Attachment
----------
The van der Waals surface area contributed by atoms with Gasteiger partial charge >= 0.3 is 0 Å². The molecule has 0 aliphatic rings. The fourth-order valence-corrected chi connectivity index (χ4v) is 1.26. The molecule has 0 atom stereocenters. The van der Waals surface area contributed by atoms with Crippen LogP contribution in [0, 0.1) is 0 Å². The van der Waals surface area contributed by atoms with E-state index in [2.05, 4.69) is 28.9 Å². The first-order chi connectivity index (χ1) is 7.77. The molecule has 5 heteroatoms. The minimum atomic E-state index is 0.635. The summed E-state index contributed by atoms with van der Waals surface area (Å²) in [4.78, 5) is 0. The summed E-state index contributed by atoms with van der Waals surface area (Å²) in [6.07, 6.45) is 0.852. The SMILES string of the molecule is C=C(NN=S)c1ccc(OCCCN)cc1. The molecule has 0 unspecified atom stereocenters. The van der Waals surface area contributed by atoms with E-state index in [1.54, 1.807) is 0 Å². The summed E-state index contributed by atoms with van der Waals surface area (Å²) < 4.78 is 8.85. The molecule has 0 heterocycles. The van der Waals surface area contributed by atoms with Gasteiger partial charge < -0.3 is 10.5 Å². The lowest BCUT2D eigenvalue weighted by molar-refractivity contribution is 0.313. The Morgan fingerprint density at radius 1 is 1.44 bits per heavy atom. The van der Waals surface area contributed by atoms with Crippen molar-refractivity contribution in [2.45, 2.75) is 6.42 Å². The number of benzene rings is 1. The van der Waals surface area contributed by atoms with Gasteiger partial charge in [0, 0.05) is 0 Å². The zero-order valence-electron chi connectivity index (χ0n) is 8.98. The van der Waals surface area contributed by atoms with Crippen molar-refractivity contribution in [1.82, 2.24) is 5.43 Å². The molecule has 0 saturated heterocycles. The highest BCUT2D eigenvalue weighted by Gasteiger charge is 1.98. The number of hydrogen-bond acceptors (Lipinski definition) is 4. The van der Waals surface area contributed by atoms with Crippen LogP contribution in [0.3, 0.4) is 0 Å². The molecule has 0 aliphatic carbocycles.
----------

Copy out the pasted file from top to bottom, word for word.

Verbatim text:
The van der Waals surface area contributed by atoms with Gasteiger partial charge >= 0.3 is 0 Å². The molecule has 0 aliphatic rings. The fourth-order valence-corrected chi connectivity index (χ4v) is 1.26. The molecule has 0 atom stereocenters. The van der Waals surface area contributed by atoms with Crippen LogP contribution in [0, 0.1) is 0 Å². The van der Waals surface area contributed by atoms with E-state index in [2.05, 4.69) is 28.9 Å². The first-order chi connectivity index (χ1) is 7.77. The molecule has 5 heteroatoms. The minimum atomic E-state index is 0.635. The summed E-state index contributed by atoms with van der Waals surface area (Å²) in [4.78, 5) is 0. The summed E-state index contributed by atoms with van der Waals surface area (Å²) in [6.07, 6.45) is 0.852. The SMILES string of the molecule is C=C(NN=S)c1ccc(OCCCN)cc1. The molecule has 0 unspecified atom stereocenters. The van der Waals surface area contributed by atoms with E-state index in [1.54, 1.807) is 0 Å². The summed E-state index contributed by atoms with van der Waals surface area (Å²) < 4.78 is 8.85. The molecule has 0 heterocycles. The van der Waals surface area contributed by atoms with Gasteiger partial charge < -0.3 is 10.5 Å². The lowest BCUT2D eigenvalue weighted by molar-refractivity contribution is 0.313. The Morgan fingerprint density at radius 1 is 1.44 bits per heavy atom. The van der Waals surface area contributed by atoms with Crippen molar-refractivity contribution in [2.45, 2.75) is 6.42 Å². The number of benzene rings is 1. The van der Waals surface area contributed by atoms with Gasteiger partial charge in [0, 0.05) is 0 Å². The zero-order valence-electron chi connectivity index (χ0n) is 8.98. The van der Waals surface area contributed by atoms with Crippen molar-refractivity contribution in [1.82, 2.24) is 5.43 Å². The molecule has 0 saturated heterocycles. The highest BCUT2D eigenvalue weighted by Gasteiger charge is 1.98. The number of hydrogen-bond acceptors (Lipinski definition) is 4. The van der Waals surface area contributed by atoms with Crippen LogP contribution in [0.3, 0.4) is 0 Å². The molecule has 0 aliphatic carbocycles.